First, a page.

Groups will begin in Colchester, Epping, Oxford, Kettering, Leicester, and Keyworth Notts.
They will end at the Shrine of Our Lady at Walsingham in the east county of Norfolk, a major pilgrimage site in the Middle Ages.
Regarded as the site where the Virgin Mary appeared to a devout English woman in 1061, it was one of the largest pilgrimage destinations within the Church until the Protestant Reformation in the 1500s. A local resurgence of interest in pilgrimages in the 19th century revived the shrine’s popularity.
Joyce called the modern pilgrimage this year an opportunity to “focus on what’s important in life.”
“Life isn’t easy, it isn’t meant to be easy. We all have our crosses to carry, our burdens to bear. The cross reminds us that we do not have to carry it alone. Christ carried the cross so that we could live.”
Joyce said she sees the pilgrimage as a “golden” way “to get my head out of the busyness of work and the day to day of life and to reflect on my life and spirituality.”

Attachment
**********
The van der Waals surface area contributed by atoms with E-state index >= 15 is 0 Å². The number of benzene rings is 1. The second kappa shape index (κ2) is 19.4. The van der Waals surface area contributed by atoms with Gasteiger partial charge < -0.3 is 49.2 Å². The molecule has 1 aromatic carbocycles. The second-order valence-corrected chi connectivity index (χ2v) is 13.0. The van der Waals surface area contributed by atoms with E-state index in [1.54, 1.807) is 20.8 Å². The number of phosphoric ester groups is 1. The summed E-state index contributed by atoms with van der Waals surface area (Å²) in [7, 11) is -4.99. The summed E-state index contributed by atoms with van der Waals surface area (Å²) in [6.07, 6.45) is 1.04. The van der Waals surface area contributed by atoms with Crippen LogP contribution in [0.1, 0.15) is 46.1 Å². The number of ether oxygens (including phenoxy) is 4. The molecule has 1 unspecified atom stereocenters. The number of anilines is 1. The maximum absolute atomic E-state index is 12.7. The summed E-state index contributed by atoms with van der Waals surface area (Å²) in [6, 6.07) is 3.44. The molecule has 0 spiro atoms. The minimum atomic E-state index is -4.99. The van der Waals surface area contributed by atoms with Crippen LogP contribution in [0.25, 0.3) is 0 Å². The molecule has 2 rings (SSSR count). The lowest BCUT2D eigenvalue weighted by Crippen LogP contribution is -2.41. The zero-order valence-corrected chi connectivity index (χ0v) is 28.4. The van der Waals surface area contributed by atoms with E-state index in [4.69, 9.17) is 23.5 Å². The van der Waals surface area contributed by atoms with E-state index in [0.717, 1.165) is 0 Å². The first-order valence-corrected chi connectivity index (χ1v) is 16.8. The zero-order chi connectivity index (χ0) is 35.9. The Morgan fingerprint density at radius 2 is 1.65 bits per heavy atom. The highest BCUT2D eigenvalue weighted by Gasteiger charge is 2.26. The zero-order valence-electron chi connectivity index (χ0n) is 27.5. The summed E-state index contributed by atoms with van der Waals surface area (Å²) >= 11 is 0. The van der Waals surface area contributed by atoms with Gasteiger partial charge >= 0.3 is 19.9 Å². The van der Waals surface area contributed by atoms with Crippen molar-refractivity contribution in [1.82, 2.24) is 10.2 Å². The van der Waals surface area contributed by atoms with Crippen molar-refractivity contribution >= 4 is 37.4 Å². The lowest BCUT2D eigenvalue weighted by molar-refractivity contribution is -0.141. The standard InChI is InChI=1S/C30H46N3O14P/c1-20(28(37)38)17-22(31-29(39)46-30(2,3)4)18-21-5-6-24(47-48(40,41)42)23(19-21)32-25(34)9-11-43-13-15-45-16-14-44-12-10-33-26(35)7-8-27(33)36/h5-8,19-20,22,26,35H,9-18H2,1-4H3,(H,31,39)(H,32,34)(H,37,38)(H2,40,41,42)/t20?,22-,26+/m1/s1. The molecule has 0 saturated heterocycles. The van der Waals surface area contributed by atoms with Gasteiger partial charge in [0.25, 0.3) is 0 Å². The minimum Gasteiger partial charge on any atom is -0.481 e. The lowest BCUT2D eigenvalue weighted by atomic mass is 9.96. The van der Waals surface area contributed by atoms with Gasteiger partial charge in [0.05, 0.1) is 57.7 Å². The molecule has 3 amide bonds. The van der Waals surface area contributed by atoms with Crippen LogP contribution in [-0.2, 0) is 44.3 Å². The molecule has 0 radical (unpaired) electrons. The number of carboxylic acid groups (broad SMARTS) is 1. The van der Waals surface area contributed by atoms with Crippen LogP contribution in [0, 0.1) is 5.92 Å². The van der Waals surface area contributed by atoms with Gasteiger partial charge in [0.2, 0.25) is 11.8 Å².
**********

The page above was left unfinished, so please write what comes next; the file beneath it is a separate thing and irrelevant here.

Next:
“With no responsibility other than to make sure that you put one foot in front of the other and keep going, it means you can take a step back and spend time with your fellow pilgrims and more importantly God,” she noted.
“There is a lot of time for reflection and prayer.”
Joyce said pilgrims have become her “family” throughout the year with many reunions and shared experiences that have strengthened their relationship.
In a March 20 announcement for the event, Student Cross referenced Pope Francis’ recent call to Christians to be disciples of the Lord by acknowledging and professing the death and resurrection of Christ.
“When we walk without the Cross, when we build without the Cross and when we profess Christ without the Cross, we are not disciples of the Lord,” the Pope told cardinals during his first Mass as pontiff March 14.
Known as Britain’s oldest annual pilgrimage, Student Cross began in 1948. Participants are not limited to students and Christians of all denominations, as well as non-Christians, take part in the event.